The Medibank Private float was one of the biggest and most successful in Australian capital raising history.
Individual investors, who were allocated shares at $2 each, saw the price open at $2.22 and close at $2.14, a 7% premium. Institution investors, who paid $2.15 a share, weren’t so blessed.
The buying and selling was a frenzy in the first 30 minutes of trading and by the end of the day $1.2 billion in shares were traded.
And the seller, the federal government, banked $5.679 billion from the float.
The business prospects for Medibank Private this year and next look good but the longer term may not be as upbeat as first thought.
Credit Suisse has just placed an “underperform” on the stock.
The current share price implies sustained double-digit earnings growth, which Credit Suisse sees as unlikely.
Earnings growth is expected to be good between now and 2017 but will slow after that.
The shares currently look expensive when compared to the rest of the market. They are trading on 20.5 times 12-month forward earnings, a 38% price/earnings premium to the ASX and above the major banks which trade at 12.6 times earnings.
In the short term, Credit Suisse expects Medibank Private to beat the current prospectus forecasts by roughly 4% due to a higher gross margin and better investment income.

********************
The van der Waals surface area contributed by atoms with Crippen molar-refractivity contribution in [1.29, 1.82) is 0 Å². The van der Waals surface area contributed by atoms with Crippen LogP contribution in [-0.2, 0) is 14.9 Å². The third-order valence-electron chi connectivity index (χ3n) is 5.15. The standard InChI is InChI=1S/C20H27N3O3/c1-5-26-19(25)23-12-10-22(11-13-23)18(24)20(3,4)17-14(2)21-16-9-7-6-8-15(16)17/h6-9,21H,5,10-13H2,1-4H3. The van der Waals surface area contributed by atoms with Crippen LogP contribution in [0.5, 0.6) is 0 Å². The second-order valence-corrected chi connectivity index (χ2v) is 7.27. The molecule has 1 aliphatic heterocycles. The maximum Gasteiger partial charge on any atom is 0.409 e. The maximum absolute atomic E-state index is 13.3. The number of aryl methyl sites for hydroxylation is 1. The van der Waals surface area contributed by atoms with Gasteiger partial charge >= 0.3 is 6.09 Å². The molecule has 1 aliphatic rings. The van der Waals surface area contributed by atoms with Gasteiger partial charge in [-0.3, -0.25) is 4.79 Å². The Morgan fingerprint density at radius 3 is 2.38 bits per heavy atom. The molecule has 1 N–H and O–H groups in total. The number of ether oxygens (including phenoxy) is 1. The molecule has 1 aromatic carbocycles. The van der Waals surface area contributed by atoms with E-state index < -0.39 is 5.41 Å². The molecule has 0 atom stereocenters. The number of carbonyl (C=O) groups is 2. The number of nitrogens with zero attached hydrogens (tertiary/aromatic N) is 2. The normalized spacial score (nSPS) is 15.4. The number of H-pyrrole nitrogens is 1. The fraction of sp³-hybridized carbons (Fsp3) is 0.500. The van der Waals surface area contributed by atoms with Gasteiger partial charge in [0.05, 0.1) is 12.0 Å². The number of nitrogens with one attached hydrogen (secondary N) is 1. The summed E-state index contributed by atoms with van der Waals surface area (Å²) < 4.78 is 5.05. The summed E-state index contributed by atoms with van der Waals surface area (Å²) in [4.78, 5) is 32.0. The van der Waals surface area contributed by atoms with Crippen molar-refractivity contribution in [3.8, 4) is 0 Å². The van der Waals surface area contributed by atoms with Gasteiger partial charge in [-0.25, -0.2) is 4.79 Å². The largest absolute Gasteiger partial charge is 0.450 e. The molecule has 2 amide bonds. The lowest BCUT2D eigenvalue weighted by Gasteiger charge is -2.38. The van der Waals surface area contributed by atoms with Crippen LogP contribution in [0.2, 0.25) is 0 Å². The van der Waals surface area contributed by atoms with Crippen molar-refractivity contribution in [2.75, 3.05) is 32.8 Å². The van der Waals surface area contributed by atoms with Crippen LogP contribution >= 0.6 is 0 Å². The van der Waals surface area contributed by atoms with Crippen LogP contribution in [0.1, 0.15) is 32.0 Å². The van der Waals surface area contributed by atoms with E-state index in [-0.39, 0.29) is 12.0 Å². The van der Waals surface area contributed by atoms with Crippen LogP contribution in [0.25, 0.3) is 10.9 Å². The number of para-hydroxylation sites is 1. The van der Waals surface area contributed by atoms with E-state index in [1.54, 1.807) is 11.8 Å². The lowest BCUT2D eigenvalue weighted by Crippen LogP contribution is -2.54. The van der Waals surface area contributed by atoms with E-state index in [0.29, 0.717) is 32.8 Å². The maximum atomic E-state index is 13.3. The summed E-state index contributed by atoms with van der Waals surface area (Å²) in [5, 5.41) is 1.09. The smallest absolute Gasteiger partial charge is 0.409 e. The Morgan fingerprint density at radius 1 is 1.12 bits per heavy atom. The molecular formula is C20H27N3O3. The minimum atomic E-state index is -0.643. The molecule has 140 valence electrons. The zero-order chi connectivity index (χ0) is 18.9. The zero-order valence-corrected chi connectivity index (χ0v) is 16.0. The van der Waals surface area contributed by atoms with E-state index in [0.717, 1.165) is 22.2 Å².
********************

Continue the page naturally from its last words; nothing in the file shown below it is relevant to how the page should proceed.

Medibank Private’s place in the health insurance industry is a good one. It is the largest provider with a 29.2% market share of policies.
Policyholder growth has been strong over the past decade but this has been slowing in recent years, with 2014 financial year growth of 2.6% the lowest annual rate since 2006.
And Credit Suisse expects growth to slow from the current 3% to 4% a year to around 1% to 3%.
Competition has increased, driven by industry consolidation, an increase in the number of for-profit funds and the rise of online aggregators.
In June 2003, six of the 44 health insurance funds were for-profit but by 2014 that number increased to 10 with the number of funds has reduced to 34.
The entrance of aggregators, such as iSelect, has led to higher industry churn rates. Health insurers are holding on to customers for shorter times before they get lured away by cheaper premium deals. .
Medibank Private is forecasting net margin improvement in the health insurance the current financial year to 5.1% from 4.4% in 2014.
This is to be driven by a reduction in management expenses combined with health insurance premium revenue growth.
“While we expect margin improvement to be delivered by MPL (Medibank Private) in coming years, we caution the expectation of a significant turnaround in the margin and we also highlight that margin improvement will likely be accompanied by lower premium rate increases and hence reduced revenue growth,” Credit Suisse says in a note to clients.
Medibank Private is forecasting a net profit of $258.2 million for the 2015 financial year on total revenue of $6.6 billion.
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